As I looked at the mountains from my room in Leh early in the morning, I knew for sure that I would be leaving the high mountains that day. It had been snowing in the upper reaches of these mountains since the past few days. But that day, the clouds had turned darker and come down lower than usual. Up until then I was uncertain as to when I would leave, trying my best to extend my stay as much as possible. Despite the bad weather, I understood that the mountains were permitting me to go.
When the realization set in, each second seemed to pass extremely slowly yet very fast at the same time. My mind was trying to accept the fact that I was leaving while my heart tried to memorise all the moments. As the minutes passed and my turmoil grew, it seemed that the mountains understood what I felt and mirrored it back. The car ride to the taxi stand to book tickets, feeling happy to find only Ladakhi drivers there, glimpses of heavy snow even on the lower ranges as the clouds parted, the growing cold, the hushed lunch with colleagues, the walk back to the guest house as the wind picked up speed, autumn leaves raining down all around me, the clouds growing thicker by the minute, the meticulous yet hurried packing, TC rushing back from a wedding lunch to say goodbye and calling me to open the gates, the sudden silence all around as the first tiny swirls of snow fell on my face and hair when I rushed outside without a jacket to open the gates, the goodbyes at the guest house which did not sound like goodbyes, rushing back to the office for a short farewell which did not feel like a farewell as people discussed the sanity of leaving by road on that day, the clouds almost reaching the ground and snow falling hard as my time to leave approached, the tight hugs and goodbyes to my colleagues said with a smile on my face and a lump in my throat.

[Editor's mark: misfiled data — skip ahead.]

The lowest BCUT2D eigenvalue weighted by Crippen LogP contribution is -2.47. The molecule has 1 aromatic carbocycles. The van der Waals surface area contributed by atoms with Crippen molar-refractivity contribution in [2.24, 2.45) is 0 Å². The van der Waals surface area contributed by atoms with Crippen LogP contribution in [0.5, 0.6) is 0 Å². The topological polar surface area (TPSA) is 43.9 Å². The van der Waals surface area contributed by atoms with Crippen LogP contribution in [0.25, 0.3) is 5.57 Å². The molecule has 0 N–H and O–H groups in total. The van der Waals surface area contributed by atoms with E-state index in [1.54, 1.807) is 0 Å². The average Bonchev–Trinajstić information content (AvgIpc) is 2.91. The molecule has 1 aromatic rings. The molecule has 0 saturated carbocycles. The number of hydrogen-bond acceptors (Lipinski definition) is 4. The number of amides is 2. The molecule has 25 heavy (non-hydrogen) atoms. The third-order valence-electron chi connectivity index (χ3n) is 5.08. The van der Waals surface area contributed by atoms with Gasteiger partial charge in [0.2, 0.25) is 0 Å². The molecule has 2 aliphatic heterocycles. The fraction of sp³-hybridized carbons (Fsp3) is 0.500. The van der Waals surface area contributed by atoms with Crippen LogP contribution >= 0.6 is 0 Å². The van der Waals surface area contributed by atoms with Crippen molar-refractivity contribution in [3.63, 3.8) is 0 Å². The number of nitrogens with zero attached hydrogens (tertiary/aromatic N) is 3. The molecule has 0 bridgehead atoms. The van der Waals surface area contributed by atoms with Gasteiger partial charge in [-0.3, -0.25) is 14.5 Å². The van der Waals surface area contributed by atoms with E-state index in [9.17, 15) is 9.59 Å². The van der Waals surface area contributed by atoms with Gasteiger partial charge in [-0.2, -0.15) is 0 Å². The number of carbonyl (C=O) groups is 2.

As my luggage was loaded into the tempo traveler and I settled down in my seat, the sky cleared as if by magic. The last orange rays of the setting sun lit up the stray clouds that remained in the dark blue sky, as if the snow had fallen in my dreams. We stopped thrice in the first few hours of the journey, once due to an engine problem and twice due to tyre punctures, after which it was a bitterly cold but a smooth ride all the way. Once in the first dawn light, I opened my eyes and saw immense snow peaks all around me faintly glowing in the pre-morning light.
I felt happy as I closed my eyes and fell asleep once more. The mountains had spoken. I knew then that I will be back again soon.